As you might surmise I was working on the technology consulting part of incubation and continue to do so as a consultant.

I think the incubation model is helpful generally. Josh’s description of incubation is helpful:

The incubation lab has one focus: We take ideas, practices and approaches — whether completely new, or new or undeveloped to the non-profit space — and carefully cultivate them.

To me the key is that there is explicit acknowledgement that the idea is underdeveloped or new. So we had permission to fail. What we didn’t have was permission to stop trying. When you are working on something truly new, failure is the cover charge. It is inevitably going to happen, the question is what do you do with that failure.

Our inclination is to run as far away from failure as we can. If you are innovating you need to sit with that failure study it and then move on like it didn’t happen to try a new, failure informed approach.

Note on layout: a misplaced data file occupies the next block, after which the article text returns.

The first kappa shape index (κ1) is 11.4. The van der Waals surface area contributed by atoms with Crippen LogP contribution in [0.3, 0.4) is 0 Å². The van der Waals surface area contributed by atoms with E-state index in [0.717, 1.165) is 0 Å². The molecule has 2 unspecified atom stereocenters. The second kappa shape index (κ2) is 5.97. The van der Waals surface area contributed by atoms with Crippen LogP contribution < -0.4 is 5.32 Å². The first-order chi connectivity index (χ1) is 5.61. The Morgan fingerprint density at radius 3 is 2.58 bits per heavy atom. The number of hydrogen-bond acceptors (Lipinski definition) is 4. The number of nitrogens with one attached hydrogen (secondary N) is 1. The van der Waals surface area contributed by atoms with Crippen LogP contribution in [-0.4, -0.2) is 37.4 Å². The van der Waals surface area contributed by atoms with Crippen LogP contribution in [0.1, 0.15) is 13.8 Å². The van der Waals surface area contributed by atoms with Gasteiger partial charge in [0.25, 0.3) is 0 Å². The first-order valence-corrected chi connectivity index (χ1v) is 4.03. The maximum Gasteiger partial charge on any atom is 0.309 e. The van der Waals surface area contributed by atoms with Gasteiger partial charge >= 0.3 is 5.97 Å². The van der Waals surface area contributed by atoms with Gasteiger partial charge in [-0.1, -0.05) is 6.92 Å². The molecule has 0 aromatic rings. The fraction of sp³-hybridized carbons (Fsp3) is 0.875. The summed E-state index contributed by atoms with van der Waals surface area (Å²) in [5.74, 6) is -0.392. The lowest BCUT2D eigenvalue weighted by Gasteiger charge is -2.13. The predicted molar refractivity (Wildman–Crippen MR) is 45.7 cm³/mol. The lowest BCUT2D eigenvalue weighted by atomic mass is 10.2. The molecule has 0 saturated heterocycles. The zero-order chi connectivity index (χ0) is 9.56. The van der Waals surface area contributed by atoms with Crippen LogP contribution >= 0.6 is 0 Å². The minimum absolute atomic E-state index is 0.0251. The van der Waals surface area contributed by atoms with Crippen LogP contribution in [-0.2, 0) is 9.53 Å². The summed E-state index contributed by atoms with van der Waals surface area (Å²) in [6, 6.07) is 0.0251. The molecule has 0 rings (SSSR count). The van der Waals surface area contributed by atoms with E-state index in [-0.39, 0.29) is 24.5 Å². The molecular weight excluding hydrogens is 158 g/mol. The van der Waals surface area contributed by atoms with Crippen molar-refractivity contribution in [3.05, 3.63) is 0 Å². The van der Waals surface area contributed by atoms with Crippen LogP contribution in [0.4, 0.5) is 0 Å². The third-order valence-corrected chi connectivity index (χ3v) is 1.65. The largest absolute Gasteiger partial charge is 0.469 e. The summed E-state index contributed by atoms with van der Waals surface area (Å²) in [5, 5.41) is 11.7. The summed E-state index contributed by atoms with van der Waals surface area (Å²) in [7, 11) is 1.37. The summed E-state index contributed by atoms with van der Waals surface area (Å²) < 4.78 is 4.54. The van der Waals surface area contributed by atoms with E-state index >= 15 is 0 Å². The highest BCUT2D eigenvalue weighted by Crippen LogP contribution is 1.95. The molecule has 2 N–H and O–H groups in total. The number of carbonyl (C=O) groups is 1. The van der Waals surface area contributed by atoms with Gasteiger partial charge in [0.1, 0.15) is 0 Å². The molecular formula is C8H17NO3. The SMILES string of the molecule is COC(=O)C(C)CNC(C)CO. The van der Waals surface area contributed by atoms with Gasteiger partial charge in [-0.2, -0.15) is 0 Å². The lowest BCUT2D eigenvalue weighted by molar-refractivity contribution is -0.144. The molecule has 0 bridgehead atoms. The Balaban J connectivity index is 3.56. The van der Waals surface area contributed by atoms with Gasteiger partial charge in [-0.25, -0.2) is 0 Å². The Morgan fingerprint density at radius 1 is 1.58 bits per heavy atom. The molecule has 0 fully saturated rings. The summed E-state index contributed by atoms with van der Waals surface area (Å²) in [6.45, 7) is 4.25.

I would encourage you personally and your organizations corporately to define safe spaces for experimentation. Give yourself one or two hours a week where doing something new is the goal, not success.

What do you plan to incubate?

Great article over at Smashing on Developer Training.

My favorite bit is about ranking your developers on specific skills. Making this public makes it effortless for project managers to know who to contact in particular situations.

I did the same thing at Masterworks, but only ranked 1-4, which for our purposes worked just fine. The granularity of 1-10 makes sense when you want to be a bit more specific about skills, but in most situations a smaller scale makes it easier to understand.

The other aspect of publicizing this list is the inherent, healthy competition it creates. Individuals need measuring sticks and this provides one. it also lets developers know which peer they can use for help on a particular project.

Finally, it creates a tripwire for assuring you are providing learning opportunities for developers. In my experience the best developers are self-taught, but you should be allowing the space to grow. By revisiting the rankings on a quarterly basis, in a conversation with developers, you can measure your training efforts.